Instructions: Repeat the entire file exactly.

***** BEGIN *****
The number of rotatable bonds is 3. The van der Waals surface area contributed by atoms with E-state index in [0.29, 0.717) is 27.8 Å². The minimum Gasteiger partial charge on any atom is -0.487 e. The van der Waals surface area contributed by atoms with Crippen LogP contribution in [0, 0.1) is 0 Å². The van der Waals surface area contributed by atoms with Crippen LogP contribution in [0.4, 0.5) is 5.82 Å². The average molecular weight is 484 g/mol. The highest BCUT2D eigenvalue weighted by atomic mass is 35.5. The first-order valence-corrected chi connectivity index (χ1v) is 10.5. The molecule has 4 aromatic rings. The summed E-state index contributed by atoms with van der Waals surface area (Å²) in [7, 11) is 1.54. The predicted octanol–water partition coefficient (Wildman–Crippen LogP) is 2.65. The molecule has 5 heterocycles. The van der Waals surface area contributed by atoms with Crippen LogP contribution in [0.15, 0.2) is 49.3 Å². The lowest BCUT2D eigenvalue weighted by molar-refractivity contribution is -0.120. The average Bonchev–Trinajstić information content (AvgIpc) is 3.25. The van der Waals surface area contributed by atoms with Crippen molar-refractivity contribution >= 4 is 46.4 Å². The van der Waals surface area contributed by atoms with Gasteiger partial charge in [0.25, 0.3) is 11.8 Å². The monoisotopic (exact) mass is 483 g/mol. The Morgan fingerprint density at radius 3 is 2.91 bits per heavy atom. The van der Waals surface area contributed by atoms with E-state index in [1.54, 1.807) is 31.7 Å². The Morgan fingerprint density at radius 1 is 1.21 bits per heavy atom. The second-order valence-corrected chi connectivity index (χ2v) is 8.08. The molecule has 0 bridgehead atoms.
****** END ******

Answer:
The number of rotatable bonds is 3. The van der Waals surface area contributed by atoms with E-state index in [0.29, 0.717) is 27.8 Å². The minimum Gasteiger partial charge on any atom is -0.487 e. The van der Waals surface area contributed by atoms with Crippen LogP contribution in [0, 0.1) is 0 Å². The van der Waals surface area contributed by atoms with Crippen LogP contribution in [0.4, 0.5) is 5.82 Å². The average molecular weight is 484 g/mol. The highest BCUT2D eigenvalue weighted by atomic mass is 35.5. The first-order valence-corrected chi connectivity index (χ1v) is 10.5. The molecule has 4 aromatic rings. The summed E-state index contributed by atoms with van der Waals surface area (Å²) in [7, 11) is 1.54. The predicted octanol–water partition coefficient (Wildman–Crippen LogP) is 2.65. The molecule has 5 heterocycles. The van der Waals surface area contributed by atoms with Crippen LogP contribution in [0.15, 0.2) is 49.3 Å². The lowest BCUT2D eigenvalue weighted by molar-refractivity contribution is -0.120. The average Bonchev–Trinajstić information content (AvgIpc) is 3.25. The van der Waals surface area contributed by atoms with Crippen molar-refractivity contribution >= 4 is 46.4 Å². The van der Waals surface area contributed by atoms with Gasteiger partial charge in [0.25, 0.3) is 11.8 Å². The monoisotopic (exact) mass is 483 g/mol. The Morgan fingerprint density at radius 3 is 2.91 bits per heavy atom. The van der Waals surface area contributed by atoms with E-state index in [1.54, 1.807) is 31.7 Å². The Morgan fingerprint density at radius 1 is 1.21 bits per heavy atom. The second-order valence-corrected chi connectivity index (χ2v) is 8.08. The molecule has 0 bridgehead atoms.